Regular physical exercise reduced pain intensity among pregnant Iranian women but not the frequency of back pain . Lower back pain and neck/shoulder pain has also been found to be inversely associated with regular exercise during pregnancy in a Norwegian study by Owe et al. . This is in accord with the results in the present study where pain intensity was influenced by oxygen uptake and physical activity while the prevalence of back pain was similar to that found in previous studies [2, 23–26].
The mechanism underpinning reduced back pain intensity in relation to increased and increased physical activity, respectively, can only be speculated about. Firstly, incipient or present pregnancy-related back pain may have reduced the women's ability to perform the ergometer cycle test in early pregnancy. This view is supported by the facts that a higher level of pain before testing is associated with prematurely quitting the bicycle test [12, 27] and that maximal exertion in low back pain patients was limited . Secondly, a direct effect of oxygen uptake and fitness on pain perception may be a possibility. Although animal research strongly supports this hypothesis  it is disputed in human beings [29, 30] and has been shown to only provide temporary relief from pain in healthy individuals  and in people with low back pain . Thirdly, there may be co-variation between oxygen uptake and muscular strength, the latter a suggested protective factor for back pain in pregnancy [33, 34].
Oxygen uptake and physical activity in early pregnancy displayed no influence on the onset of subsequent back pain during or after pregnancy, where the time sequence support the hypothesis that poorer physical deconditioning is not a cause but a consequence of the back pain condition. The mechanism for the attenuating effect of increased oxygen uptake on back pain intensity is uncertain.
Kjell Andersson carried out the cycle ergometer tests. The authors thank Professor K. Svärdsudd for invaluable statistical advice.
Funding from the medical faculty, Uppsala University.
- Kristiansson P: Epidemiology of back pain in pregnancy. Interventional spine an algorithmic approach. Edited by: Slipman CWDR, Simeone FA, Mayer TG. 2008, Elsevier: Philadelphia: Saunders, 1307-1310.Google Scholar
- Kristiansson P, Svardsudd K, von Schoultz B: Back pain during pregnancy: a prospective study. Spine. 1996, 21 (6): 702-709. 10.1097/00007632-199603150-00008.View ArticlePubMedGoogle Scholar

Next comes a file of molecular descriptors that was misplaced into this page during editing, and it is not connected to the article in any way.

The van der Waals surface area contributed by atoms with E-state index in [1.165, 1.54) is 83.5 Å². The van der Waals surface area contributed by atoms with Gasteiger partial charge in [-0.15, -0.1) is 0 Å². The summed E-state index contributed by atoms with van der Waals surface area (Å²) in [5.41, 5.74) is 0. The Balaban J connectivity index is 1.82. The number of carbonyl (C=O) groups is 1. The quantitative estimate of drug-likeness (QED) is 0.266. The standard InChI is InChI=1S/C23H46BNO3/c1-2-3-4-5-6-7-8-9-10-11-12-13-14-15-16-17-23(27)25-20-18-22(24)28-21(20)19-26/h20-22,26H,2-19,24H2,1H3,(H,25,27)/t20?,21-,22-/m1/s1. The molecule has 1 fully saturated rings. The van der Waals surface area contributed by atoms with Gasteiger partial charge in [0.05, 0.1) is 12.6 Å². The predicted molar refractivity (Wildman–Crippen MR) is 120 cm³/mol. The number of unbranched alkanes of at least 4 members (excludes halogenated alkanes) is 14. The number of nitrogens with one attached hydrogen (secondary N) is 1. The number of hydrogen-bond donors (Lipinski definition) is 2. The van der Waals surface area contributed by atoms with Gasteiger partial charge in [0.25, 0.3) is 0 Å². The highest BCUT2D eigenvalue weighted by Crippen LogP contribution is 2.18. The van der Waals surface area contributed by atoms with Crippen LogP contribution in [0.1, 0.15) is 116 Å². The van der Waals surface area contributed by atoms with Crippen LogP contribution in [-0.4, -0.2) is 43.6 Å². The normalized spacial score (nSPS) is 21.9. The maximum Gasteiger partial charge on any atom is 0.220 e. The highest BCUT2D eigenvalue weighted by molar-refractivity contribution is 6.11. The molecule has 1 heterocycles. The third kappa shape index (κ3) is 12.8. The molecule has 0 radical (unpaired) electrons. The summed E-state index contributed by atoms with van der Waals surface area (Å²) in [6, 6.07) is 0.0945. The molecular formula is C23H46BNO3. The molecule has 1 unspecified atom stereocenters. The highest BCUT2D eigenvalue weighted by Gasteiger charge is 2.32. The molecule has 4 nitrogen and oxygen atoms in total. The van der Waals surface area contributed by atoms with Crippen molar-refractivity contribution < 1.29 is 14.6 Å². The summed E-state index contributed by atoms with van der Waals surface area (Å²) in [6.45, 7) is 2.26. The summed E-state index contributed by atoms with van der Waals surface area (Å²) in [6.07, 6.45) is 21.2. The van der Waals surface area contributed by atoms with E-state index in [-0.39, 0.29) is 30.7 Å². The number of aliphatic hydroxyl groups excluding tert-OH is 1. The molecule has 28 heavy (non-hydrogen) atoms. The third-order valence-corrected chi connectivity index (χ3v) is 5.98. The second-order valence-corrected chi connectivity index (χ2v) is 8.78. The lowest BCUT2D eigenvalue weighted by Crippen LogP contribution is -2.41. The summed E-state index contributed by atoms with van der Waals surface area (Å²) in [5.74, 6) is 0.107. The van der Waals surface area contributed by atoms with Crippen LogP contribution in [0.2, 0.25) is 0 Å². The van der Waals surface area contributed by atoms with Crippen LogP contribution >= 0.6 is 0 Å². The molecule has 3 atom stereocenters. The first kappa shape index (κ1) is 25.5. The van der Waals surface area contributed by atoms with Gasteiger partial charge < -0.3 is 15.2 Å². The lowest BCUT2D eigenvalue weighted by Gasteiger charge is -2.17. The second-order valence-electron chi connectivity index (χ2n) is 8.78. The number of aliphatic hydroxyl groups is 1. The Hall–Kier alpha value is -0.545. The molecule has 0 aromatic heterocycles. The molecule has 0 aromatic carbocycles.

- Olsson C, Nilsson-Wikmar L: Health-related quality of life and physical ability among pregnant women with and without back pain in late pregnancy. Acta Obstet Gynecol Scand. 2004, 83 (4): 351-357.View ArticlePubMedGoogle Scholar
- Brynhildsen J, Hansson A, Persson A, Hammar M: Follow-up of patients with low back pain during pregnancy. Obstet Gynecol. 1998, 91 (2): 182-186. 10.1016/S0029-7844(97)00630-3.View ArticlePubMedGoogle Scholar
- Albert H, Godskesen M, Westergaard J: Prognosis in four syndromes of pregnancy-related pelvic pain. Acta Obstet Gynecol Scand. 2001, 80 (6): 505-510. 10.1080/j.1600-0412.2001.080006505.x.View ArticlePubMedGoogle Scholar
- Rost CC, Jacqueline J, Kaiser A, Verhagen AP, Koes BW: Prognosis of women with pelvic pain during pregnancy: a long-term follow-up study. Acta Obstet Gynecol Scand. 2006, 85 (7): 771-777. 10.1080/00016340600626982.View ArticlePubMedGoogle Scholar
- van de Pol G, de Leeuw JR, van Brummen HJ, Bruinse HW, Heintz AP, van der Vaart CH: The Pregnancy Mobility Index: a mobility scale during and after pregnancy. Acta Obstet Gynecol Scand. 2006, 85 (7): 786-791. 10.1080/00016340500456373.View ArticlePubMedGoogle Scholar
- Kumle M, Weiderpass E, Alsaker E, Lund E: Use of hormonal contraceptives and occurrence of pregnancy-related pelvic pain: a prospective cohort study in Norway. BMC Pregnancy Childbirth. 2004, 4 (1): 11-10.1186/1471-2393-4-11.View ArticlePubMedPubMed CentralGoogle Scholar
- Kristiansson P, Nilsson-Wikmar L, von Schoultz B, Svardsudd K, Wramsby H: Back pain in in-vitro fertilized and spontaneous pregnancies. Hum Reprod. 1998, 13 (11): 3233-3238. 10.1093/humrep/13.11.3233.View ArticlePubMedGoogle Scholar
- Bjelland E, Eskild E, Johansen R, Eberhard-Gran M: Pelvic girdle pain in pregnancy: the impact of parity. 2010, Oslo: Norwegian Institute of Public HealthGoogle Scholar
- Verbunt JA, Smeets RJ, Wittink HM: Cause or effect? Deconditioning and chronic low back pain. Pain. 2010, 149 (3): 428-430. 10.1016/j.pain.2010.01.020.View ArticlePubMedGoogle Scholar